Of course, part of that process should entail multi-authentication of a patient’s identity to ensure accurate specimen labeling and reporting:

If the patient is alert, following the process used in outpatient labs may be best, with the patient verbally providing key identifiers, visually confirming the accuracy of label information and providing final verification that the specimen container was labeled properly.  

If the patient is not alert, his or her wristband should be used to confirm patient ID. The phlebotomist should then ask another staff member – perhaps a nurse – to visually inspect and confirm the accuracy of the label information and specimen labeling at the time of collection.

Or, you could go with the third option, which I believe is the best one: utilize barcoded patient wristbands and specimen labels to automatically (and most accurately) verify the patient matches the specimen every single time, even if the patient is awake.

Step Two: Make It Easy to Label Specimens at the Point of Care

Anything you do to reduce the risk of human error in specimen labeling will likely pay off, process refinement included. Although, compliance is the key to achieving desired outcomes. You have to make it as simple and foolproof as possible to label specimens collected at the point of care with 100 percent accuracy amidst all the chaos that could be occurring at the time of the draw or in the course of the day.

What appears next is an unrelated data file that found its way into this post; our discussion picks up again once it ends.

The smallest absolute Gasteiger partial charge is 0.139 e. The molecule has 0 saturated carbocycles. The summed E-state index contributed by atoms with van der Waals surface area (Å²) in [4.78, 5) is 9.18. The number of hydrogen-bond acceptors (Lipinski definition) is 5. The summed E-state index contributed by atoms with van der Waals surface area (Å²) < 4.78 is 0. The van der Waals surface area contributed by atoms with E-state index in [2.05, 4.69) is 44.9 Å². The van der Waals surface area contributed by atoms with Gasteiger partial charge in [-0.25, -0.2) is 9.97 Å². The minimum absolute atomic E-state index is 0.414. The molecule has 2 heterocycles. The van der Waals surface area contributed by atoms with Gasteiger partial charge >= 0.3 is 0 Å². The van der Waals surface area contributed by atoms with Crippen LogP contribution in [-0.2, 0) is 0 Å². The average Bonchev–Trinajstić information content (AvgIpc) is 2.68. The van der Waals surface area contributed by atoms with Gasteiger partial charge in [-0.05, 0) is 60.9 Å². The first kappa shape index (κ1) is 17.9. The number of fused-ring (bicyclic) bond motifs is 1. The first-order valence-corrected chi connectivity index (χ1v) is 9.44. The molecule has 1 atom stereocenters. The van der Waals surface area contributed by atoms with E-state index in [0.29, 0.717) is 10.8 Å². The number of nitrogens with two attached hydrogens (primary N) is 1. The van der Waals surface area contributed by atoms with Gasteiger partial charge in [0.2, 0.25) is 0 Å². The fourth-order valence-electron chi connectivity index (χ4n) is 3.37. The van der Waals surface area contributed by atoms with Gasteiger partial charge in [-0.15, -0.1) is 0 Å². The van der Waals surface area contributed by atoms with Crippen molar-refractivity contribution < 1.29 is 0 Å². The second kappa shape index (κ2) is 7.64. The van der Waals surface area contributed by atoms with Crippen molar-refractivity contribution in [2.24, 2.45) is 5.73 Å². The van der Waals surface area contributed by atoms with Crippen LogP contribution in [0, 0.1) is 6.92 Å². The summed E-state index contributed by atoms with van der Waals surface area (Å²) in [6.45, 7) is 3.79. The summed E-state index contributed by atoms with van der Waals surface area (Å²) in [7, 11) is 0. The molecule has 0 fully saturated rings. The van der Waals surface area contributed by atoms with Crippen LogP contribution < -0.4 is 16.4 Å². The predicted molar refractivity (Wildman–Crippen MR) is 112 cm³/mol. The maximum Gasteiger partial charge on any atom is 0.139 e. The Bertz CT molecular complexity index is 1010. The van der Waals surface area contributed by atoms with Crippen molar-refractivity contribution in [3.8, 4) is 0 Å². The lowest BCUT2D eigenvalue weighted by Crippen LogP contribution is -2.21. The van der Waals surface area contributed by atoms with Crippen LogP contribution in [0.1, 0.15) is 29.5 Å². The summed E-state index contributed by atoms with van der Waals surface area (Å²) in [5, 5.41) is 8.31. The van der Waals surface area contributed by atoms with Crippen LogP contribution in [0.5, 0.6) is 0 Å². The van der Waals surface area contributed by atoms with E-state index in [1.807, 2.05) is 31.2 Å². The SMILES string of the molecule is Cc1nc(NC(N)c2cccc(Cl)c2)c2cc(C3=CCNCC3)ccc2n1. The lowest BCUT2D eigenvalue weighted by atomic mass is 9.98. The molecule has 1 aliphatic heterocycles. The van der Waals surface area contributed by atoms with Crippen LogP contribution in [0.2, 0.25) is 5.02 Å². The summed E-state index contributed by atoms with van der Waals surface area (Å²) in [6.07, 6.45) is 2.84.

That is why automating the specimen labeling process at the point of care has proven to yield the most benefits for healthcare providers, including BJC Healthcare’s Barnes-Jewish Hospital in St. Louis, Missouri.

As Todd Clements, manager, clinical information systems (CIS), Barnes-Jewish Hospital, explained in a recent interview, common distractions such as busy corridors and urgent calls away from the bedside can lead to errors in simple tasks such as vial labeling.   

You also have to remember that phlebotomists working in hospitals, urgent care centers and many non-acute facilities are moving from room to room for hours on end. Tethering them to a “central station” to retrieve orders or print labels multiple times a day is just going to slow them down and ultimately compound the sense of urgency to move through their tasks more hastily. (Not all orders they draw in a day are submitted before their shifts, which means not all labels can be batch printed before they set out on their rounds.)

Empowering the phlebotomist – or a member of the nursing staff – to pull up a lab order on a smartphone-like mobile computer, scan the patient wristband to verify identity and then generate the labels right there at the point of care using a mobile printer can do wonders for specimen collection process compliance.